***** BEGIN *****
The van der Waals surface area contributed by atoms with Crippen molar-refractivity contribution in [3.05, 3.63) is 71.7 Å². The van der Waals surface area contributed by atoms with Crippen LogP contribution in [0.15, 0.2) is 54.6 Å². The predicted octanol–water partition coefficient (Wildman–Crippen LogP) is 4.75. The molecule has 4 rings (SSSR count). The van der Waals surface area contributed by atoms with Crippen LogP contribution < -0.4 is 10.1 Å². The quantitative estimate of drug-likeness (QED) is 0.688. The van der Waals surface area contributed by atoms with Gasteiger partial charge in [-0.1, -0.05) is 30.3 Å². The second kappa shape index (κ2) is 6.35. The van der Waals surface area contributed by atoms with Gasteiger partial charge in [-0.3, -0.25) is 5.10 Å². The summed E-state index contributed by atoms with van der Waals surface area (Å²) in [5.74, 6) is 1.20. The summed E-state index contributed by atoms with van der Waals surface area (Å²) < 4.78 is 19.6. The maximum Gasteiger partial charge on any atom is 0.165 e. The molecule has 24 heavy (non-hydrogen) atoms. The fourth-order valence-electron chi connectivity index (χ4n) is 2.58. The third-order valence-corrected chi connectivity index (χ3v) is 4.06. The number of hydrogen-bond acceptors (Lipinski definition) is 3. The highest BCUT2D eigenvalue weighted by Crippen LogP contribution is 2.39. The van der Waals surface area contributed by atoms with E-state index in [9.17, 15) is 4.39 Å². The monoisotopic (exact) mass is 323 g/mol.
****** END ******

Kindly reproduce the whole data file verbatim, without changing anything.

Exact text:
The van der Waals surface area contributed by atoms with Crippen molar-refractivity contribution in [3.05, 3.63) is 71.7 Å². The van der Waals surface area contributed by atoms with Crippen LogP contribution in [0.15, 0.2) is 54.6 Å². The predicted octanol–water partition coefficient (Wildman–Crippen LogP) is 4.75. The molecule has 4 rings (SSSR count). The van der Waals surface area contributed by atoms with Crippen LogP contribution < -0.4 is 10.1 Å². The quantitative estimate of drug-likeness (QED) is 0.688. The van der Waals surface area contributed by atoms with Gasteiger partial charge in [-0.1, -0.05) is 30.3 Å². The second kappa shape index (κ2) is 6.35. The van der Waals surface area contributed by atoms with Gasteiger partial charge in [-0.3, -0.25) is 5.10 Å². The summed E-state index contributed by atoms with van der Waals surface area (Å²) in [5.74, 6) is 1.20. The summed E-state index contributed by atoms with van der Waals surface area (Å²) < 4.78 is 19.6. The maximum Gasteiger partial charge on any atom is 0.165 e. The molecule has 24 heavy (non-hydrogen) atoms. The fourth-order valence-electron chi connectivity index (χ4n) is 2.58. The third-order valence-corrected chi connectivity index (χ3v) is 4.06. The number of hydrogen-bond acceptors (Lipinski definition) is 3. The highest BCUT2D eigenvalue weighted by Crippen LogP contribution is 2.39. The van der Waals surface area contributed by atoms with E-state index in [9.17, 15) is 4.39 Å². The monoisotopic (exact) mass is 323 g/mol.